There aren’t many options for South Africans to watch movies or TV series online without a pay TV subscription, and working around geographic filters to use services such as Netflix, Hulu, and BBC iPlayer is illegal.
Nicholas Hall, technology lawyer at Michalsons Attorneys, explains that strictly speaking, accessing content outside the region it has been licensed for – even if you paid for it – is copyright infringement.
While not criminal, Hall said that it is possible for rights holders to sue offenders, though he doesn’t believe they would.
“In my personal opinion, I think the rights holders would prefer people to access the content this way, where they will derive some revenue, as opposed people just pirating the content,” Hall said.
There is also the threat of a law suit for breach of contract, which Hall explained is also “not criminal, but it is actionable.”
However, even with this being the case Hall said that the platforms themselves are also not likely to take action.
“In most cases you are paying for the services, such as in the case of Netflix and HuluPlus, and so are a revenue stream,” Hall said.
MultiChoice working to stop bypassing region-locks
“To my mind the party that would be most interested in taking action are the broadcasters in South Africa, namely TopTV and MultiChoice,” Hall said, as people are unlikely to use their services to access content if they are signing up to online video services.
“The DStv On Demand service is certainly a step in the right direction, and hopefully we will see either DStv expand their services to include series, or Netflix coming into South Africa,” Hall said.
He pointed to the fact that Netflix has launched in Brazil, saying that they will hopefully come to South Africa as well.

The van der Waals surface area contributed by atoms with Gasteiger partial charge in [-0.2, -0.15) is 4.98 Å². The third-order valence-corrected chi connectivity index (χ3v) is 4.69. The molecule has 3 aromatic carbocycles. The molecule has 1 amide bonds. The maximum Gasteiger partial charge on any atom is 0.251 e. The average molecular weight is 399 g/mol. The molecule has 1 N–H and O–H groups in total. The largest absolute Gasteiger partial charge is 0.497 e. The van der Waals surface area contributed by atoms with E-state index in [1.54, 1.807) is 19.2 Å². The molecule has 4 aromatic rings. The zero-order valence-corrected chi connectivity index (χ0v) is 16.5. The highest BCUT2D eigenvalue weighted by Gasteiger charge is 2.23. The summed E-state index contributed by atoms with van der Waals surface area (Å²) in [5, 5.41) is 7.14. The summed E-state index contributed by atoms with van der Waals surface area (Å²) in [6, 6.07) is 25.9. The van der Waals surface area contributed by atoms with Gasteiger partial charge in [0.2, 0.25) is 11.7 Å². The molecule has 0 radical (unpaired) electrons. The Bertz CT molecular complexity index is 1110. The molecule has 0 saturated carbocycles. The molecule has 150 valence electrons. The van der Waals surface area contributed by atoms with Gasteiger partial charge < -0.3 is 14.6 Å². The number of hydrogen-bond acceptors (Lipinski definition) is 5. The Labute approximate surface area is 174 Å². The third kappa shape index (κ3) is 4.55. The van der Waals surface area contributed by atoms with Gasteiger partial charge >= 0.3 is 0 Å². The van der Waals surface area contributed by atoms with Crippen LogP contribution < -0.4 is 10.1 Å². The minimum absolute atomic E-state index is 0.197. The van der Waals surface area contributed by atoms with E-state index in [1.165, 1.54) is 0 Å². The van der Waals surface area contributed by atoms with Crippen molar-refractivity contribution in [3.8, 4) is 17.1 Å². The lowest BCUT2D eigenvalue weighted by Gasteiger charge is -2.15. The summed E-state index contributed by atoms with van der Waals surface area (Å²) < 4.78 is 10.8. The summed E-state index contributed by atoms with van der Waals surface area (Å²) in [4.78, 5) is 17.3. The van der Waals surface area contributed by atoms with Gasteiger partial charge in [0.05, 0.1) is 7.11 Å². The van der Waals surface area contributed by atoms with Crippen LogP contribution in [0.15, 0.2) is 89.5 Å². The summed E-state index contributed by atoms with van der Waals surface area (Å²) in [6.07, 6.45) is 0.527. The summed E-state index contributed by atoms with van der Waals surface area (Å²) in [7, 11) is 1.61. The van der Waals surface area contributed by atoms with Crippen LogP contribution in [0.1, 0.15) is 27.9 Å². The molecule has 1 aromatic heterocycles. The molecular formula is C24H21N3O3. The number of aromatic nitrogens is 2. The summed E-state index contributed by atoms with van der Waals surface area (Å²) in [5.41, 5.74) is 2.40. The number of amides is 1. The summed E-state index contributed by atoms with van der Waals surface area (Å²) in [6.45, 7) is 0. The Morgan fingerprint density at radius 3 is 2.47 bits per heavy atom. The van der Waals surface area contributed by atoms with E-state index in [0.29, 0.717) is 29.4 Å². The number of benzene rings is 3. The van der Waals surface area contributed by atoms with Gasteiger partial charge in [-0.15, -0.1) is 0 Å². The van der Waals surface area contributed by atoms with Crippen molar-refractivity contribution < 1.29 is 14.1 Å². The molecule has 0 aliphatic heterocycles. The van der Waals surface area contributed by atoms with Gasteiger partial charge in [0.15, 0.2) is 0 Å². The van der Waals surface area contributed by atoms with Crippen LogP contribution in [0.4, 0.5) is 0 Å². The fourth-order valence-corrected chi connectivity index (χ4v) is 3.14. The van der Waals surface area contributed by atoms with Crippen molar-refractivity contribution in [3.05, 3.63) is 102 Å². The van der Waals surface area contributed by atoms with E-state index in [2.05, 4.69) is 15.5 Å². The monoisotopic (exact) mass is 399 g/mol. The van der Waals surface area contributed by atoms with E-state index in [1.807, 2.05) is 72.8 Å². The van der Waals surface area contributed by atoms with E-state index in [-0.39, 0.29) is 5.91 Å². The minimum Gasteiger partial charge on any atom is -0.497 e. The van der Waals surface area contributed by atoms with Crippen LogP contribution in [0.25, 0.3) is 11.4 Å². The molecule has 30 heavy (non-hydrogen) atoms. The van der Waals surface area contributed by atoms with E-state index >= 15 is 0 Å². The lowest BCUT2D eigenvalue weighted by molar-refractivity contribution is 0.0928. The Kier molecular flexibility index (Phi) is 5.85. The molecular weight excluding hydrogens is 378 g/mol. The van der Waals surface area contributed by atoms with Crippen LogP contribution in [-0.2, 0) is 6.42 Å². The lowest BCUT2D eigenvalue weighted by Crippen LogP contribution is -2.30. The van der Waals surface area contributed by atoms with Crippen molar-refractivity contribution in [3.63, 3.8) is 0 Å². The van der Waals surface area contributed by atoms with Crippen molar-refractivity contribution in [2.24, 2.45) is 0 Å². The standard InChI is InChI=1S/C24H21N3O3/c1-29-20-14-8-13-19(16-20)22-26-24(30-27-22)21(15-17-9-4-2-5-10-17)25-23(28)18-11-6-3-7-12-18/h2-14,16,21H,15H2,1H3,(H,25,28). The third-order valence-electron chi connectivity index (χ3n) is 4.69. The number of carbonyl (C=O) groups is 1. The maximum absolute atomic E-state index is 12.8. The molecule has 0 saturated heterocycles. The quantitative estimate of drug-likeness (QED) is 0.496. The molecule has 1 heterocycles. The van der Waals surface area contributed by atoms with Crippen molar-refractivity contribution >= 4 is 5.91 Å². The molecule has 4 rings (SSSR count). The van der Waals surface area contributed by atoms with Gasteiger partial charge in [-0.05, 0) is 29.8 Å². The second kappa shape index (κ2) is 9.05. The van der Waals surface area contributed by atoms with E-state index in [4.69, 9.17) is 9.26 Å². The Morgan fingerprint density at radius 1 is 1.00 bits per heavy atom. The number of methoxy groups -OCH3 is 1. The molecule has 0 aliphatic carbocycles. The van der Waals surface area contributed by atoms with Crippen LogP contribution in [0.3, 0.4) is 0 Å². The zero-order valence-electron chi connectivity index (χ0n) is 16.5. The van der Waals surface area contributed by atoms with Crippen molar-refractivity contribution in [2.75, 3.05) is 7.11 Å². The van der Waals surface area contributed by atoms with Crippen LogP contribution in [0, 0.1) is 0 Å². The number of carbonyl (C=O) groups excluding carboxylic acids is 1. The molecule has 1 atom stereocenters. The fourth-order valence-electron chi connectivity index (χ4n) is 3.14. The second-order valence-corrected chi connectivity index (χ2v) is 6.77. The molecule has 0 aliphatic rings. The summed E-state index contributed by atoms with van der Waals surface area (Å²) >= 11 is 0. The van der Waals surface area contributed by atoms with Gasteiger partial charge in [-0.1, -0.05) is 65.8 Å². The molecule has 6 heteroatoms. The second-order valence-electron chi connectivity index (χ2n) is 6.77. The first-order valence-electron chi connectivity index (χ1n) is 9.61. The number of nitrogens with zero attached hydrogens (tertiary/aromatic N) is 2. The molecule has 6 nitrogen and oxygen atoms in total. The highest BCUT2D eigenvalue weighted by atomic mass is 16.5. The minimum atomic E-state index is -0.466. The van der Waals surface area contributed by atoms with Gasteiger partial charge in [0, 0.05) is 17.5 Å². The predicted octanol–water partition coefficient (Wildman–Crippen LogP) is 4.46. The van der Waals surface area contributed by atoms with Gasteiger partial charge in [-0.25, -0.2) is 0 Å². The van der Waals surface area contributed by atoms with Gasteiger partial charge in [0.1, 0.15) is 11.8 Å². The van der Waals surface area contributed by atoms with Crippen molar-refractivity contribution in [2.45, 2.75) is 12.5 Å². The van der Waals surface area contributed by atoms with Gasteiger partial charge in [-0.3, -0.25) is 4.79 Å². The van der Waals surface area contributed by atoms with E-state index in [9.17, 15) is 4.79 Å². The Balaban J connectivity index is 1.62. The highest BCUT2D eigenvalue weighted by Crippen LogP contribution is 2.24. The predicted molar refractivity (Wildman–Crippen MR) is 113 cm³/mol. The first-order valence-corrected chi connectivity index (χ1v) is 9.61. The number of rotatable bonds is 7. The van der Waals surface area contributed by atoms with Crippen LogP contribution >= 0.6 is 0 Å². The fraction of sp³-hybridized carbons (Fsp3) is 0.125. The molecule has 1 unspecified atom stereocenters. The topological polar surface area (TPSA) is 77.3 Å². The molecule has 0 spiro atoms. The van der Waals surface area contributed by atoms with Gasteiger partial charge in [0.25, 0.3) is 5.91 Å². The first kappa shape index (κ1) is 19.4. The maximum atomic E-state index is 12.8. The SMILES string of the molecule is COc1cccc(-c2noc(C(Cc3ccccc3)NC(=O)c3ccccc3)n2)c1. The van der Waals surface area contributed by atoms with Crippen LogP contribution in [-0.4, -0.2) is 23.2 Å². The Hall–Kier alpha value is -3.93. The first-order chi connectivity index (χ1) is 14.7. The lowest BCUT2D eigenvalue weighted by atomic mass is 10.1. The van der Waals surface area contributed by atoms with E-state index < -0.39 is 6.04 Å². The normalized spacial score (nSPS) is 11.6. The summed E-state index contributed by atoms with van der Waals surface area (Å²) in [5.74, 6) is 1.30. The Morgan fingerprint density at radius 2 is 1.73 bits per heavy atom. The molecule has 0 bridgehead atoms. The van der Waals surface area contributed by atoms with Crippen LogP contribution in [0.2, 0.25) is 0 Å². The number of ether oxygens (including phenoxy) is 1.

“Also hopefully at a global industry level we will see a move towards global releases for series and movies – which is starting to happen,” Hall said.
When MultiChoice was asked about its feelings on the matter, a spokesperson confirmed that the company “works closely with the rights suppliers to prevent this kind of illegal activity.”
Universally accepted business model
MultiChoice explained that the studios and content producers who own the rights to the content sell it to them and other TV providers for our territory at a price.
“We are not able to to take this content to regions outside of those that we have licensed and the studios agree to not deliver those movies and TV series in our territory directly via the Internet,” MultiChoice said.
“This is a business model that is universally accepted.”
BitTorrent doesn’t pirate content, people do
While consuming content not licensed for your region is copyright infringement (or “piracy” in the vernacular), Hall said that using the tools that let you bypass region locks is actually perfectly legal.
“I’ve looked at the terms of service for UnoTelly, and they put no limitation on who can use their services,” Hall said.
“It must be remembered that the service they are offering is very much akin to a tool.”
Using the tool (the UnoTelly or virtual private network service in this case) is not illegal unless you use it for illegal purposes, Hall said.
“It can be viewed in the same light a torrent services,” he added. “There is nothing inherently illegal about torrent services or sites unless they are used – by the user – for illegal purposes.”